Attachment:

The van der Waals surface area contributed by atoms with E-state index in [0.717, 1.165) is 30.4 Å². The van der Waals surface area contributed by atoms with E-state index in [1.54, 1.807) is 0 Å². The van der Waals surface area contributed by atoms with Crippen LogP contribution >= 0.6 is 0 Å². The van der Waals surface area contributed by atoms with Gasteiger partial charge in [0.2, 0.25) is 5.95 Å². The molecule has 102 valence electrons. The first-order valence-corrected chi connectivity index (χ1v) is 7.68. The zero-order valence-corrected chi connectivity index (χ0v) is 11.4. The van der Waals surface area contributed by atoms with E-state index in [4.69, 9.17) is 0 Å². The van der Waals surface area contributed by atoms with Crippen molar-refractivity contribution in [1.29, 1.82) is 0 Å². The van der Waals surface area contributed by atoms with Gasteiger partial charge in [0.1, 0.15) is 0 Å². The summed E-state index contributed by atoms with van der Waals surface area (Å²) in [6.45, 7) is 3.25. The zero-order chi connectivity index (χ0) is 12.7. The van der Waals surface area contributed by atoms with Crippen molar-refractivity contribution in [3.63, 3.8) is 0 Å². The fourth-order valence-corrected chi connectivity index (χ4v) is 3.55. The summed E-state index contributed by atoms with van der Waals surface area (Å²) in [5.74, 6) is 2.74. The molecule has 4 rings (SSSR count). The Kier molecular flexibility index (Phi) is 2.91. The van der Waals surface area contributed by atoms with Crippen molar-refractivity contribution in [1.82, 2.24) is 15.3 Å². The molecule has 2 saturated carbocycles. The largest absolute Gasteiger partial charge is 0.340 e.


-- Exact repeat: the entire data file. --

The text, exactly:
The van der Waals surface area contributed by atoms with E-state index in [0.717, 1.165) is 30.4 Å². The van der Waals surface area contributed by atoms with E-state index in [1.54, 1.807) is 0 Å². The van der Waals surface area contributed by atoms with Crippen LogP contribution >= 0.6 is 0 Å². The van der Waals surface area contributed by atoms with Gasteiger partial charge in [0.2, 0.25) is 5.95 Å². The molecule has 102 valence electrons. The first-order valence-corrected chi connectivity index (χ1v) is 7.68. The zero-order valence-corrected chi connectivity index (χ0v) is 11.4. The van der Waals surface area contributed by atoms with E-state index in [4.69, 9.17) is 0 Å². The van der Waals surface area contributed by atoms with Crippen molar-refractivity contribution in [1.29, 1.82) is 0 Å². The van der Waals surface area contributed by atoms with Gasteiger partial charge in [0.1, 0.15) is 0 Å². The summed E-state index contributed by atoms with van der Waals surface area (Å²) in [6.45, 7) is 3.25. The zero-order chi connectivity index (χ0) is 12.7. The van der Waals surface area contributed by atoms with Crippen molar-refractivity contribution in [3.63, 3.8) is 0 Å². The fourth-order valence-corrected chi connectivity index (χ4v) is 3.55. The summed E-state index contributed by atoms with van der Waals surface area (Å²) in [5.74, 6) is 2.74. The molecule has 4 rings (SSSR count). The Kier molecular flexibility index (Phi) is 2.91. The van der Waals surface area contributed by atoms with Crippen molar-refractivity contribution in [1.82, 2.24) is 15.3 Å². The molecule has 2 saturated carbocycles. The largest absolute Gasteiger partial charge is 0.340 e.